Towing company was agent of auto club

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December 27, 2012

Towing company was agent of auto club 

A California appellate court held that a towing company that assisted members of an automobile club was an agent of the club, not an independent contractor. Thus, the club could be liable to a driver who was severely injured while receiving roadside assistance.

Ruben Monarrez, a member of the Automobile Club of California, requested roadside assistance for a flat tire. Juan Felix—a technician for Hirad, Inc., which contracted with the auto club—arrived at the scene and found Monarrez standing on the shoulder of a dangerous area of the highway. Felix asked Monarrez to step inside the cab of his tow truck while he moved the disabled vehicle onto the truck. When Felix completed the loading, he discovered that Monarrez had not stepped inside the truck and was struck by an oncoming motorist. He suffered severe brain and orthopedic injuries.

Monarrez sued the auto club, alleging that it had inadequately trained Felix. The trial court granted the defendant summary judgment on the basis that Felix was an independent contractor.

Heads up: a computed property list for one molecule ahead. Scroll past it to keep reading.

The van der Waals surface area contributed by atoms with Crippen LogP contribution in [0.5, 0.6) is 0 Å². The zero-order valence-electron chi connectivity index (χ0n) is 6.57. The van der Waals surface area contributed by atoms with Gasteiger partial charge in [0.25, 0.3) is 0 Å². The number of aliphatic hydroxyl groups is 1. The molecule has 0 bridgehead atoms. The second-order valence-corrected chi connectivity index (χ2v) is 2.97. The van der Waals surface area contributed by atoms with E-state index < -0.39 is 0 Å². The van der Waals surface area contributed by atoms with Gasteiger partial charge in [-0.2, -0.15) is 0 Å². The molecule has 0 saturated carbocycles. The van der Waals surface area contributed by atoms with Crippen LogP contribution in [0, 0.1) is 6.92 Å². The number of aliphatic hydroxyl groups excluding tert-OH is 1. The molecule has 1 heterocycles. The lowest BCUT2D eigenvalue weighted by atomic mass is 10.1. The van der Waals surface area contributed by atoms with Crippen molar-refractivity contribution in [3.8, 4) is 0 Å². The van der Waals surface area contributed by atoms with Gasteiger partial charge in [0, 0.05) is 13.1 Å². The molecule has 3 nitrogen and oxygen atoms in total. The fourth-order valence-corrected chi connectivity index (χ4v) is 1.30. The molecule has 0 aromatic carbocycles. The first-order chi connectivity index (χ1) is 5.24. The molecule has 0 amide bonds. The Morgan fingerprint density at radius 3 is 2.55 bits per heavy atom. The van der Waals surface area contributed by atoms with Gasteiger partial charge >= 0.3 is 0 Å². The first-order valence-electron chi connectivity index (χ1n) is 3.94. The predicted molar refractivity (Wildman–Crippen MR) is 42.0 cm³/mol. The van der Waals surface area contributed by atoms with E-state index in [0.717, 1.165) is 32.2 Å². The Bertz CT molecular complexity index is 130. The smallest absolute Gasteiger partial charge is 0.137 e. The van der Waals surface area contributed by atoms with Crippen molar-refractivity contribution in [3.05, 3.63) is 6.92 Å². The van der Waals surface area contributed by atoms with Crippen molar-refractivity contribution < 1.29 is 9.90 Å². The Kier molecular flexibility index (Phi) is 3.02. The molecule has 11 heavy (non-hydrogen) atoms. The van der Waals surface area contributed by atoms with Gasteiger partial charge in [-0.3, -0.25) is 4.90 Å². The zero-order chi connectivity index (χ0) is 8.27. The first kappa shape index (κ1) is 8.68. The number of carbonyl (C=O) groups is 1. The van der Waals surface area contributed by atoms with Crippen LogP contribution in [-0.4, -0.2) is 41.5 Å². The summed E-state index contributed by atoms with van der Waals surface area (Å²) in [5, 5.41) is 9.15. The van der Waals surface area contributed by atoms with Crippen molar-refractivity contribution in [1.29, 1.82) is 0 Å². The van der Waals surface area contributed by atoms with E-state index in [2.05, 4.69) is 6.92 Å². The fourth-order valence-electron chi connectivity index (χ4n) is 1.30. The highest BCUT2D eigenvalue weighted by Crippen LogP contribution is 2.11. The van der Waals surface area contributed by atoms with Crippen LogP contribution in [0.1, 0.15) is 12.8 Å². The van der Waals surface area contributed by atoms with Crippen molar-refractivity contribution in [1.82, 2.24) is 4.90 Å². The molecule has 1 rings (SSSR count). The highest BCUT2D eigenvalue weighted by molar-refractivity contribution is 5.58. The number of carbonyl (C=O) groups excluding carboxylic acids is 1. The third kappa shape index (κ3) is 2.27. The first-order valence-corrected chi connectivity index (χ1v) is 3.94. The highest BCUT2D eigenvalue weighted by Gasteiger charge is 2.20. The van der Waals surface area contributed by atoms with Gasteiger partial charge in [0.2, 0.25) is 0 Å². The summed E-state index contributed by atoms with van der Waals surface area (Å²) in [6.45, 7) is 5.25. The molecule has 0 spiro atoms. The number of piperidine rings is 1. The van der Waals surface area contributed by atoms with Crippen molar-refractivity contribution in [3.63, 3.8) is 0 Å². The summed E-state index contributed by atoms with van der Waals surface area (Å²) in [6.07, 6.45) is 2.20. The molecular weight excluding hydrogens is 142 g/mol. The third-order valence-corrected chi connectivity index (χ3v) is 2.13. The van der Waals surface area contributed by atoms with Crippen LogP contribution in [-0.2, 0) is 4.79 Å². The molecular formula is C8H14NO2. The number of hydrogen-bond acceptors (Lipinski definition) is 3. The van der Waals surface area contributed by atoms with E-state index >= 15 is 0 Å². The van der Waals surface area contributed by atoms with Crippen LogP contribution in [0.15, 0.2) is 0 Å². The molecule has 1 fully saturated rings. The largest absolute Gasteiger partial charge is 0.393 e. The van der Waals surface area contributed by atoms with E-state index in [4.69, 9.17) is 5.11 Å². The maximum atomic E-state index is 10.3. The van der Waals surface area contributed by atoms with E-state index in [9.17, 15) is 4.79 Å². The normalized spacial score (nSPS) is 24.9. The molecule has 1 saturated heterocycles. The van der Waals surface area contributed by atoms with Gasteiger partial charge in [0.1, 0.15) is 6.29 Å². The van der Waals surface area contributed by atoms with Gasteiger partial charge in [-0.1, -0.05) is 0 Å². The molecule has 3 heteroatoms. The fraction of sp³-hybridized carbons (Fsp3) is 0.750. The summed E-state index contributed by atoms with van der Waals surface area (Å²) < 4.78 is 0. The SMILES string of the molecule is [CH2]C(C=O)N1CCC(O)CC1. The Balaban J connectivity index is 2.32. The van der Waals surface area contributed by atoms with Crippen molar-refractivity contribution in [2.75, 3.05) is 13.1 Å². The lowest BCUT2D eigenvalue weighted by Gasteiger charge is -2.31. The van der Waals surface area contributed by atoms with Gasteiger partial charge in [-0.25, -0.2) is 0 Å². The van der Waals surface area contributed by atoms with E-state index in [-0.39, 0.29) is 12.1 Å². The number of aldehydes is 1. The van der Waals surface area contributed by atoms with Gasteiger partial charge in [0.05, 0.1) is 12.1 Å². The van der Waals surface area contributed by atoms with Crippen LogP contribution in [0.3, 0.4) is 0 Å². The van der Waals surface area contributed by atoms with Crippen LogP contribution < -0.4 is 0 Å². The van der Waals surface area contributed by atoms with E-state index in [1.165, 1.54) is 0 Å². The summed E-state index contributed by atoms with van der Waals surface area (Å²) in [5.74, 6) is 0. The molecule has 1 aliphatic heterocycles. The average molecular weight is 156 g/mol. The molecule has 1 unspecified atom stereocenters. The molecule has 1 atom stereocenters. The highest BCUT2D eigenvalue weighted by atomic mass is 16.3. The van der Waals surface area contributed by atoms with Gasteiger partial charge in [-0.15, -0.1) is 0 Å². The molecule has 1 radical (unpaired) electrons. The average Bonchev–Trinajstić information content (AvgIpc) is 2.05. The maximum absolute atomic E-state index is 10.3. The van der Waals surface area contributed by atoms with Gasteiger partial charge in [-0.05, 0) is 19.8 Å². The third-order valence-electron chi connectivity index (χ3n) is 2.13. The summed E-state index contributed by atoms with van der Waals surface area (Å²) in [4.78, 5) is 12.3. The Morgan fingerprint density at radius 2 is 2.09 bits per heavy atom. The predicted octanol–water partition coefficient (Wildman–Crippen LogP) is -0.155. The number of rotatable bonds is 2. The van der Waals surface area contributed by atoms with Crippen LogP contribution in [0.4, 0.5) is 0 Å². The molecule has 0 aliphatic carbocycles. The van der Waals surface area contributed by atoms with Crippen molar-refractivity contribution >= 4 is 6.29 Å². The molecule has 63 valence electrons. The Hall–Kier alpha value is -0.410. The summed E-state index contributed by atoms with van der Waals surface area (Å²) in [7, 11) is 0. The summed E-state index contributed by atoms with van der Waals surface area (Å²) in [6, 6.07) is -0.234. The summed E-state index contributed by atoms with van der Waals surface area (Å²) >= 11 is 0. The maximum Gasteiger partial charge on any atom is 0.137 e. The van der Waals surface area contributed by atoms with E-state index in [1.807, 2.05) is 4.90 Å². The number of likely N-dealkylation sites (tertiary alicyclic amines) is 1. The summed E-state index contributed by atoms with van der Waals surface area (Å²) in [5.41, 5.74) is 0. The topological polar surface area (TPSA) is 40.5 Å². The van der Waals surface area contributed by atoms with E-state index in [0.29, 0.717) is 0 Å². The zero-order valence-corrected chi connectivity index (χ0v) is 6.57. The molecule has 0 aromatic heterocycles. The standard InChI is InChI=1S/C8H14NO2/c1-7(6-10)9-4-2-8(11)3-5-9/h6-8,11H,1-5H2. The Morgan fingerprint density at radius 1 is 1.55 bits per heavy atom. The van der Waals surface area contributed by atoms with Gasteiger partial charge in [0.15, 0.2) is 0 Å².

Reversing, the appellate court noted that courts have disregarded formal documents creating an ostensible independent contractor relationship where the parties’ “acts and declarations” are inconsistent with independent contractor status. The court said that if one party to the contract has the right to control and supervise the actions of another, there is an agency, not an independent contractor, relationship.

Applying these principles here, the court noted that the defendant required Felix to conform to its training manual, which provided tight control over technicians’ appearance and professional behavior, among other things. Additionally, the defendant prohibited Hirad managers from doing business with club competitors without prior consent, oversaw its operations through member surveys, and required Hirad technicians to identify themselves as being from the auto club.

Thus, the court concluded, the defendant retained all necessary control over Hirad’s operation, and a trier of fact could conclude the two parties had an agency relationship. Consequently, summary judgment had been improper.

Citation: Monarrez v. Automobile Club of Am., 2012 WL 5859677 (Cal. App. 2d Dist. Nov. 20, 2012).

Plaintiff counsel: Kevin K. Callahan, AAJ member Stuart B. Esner, and Holly N. Boyer, all of Pasadena, Calif.

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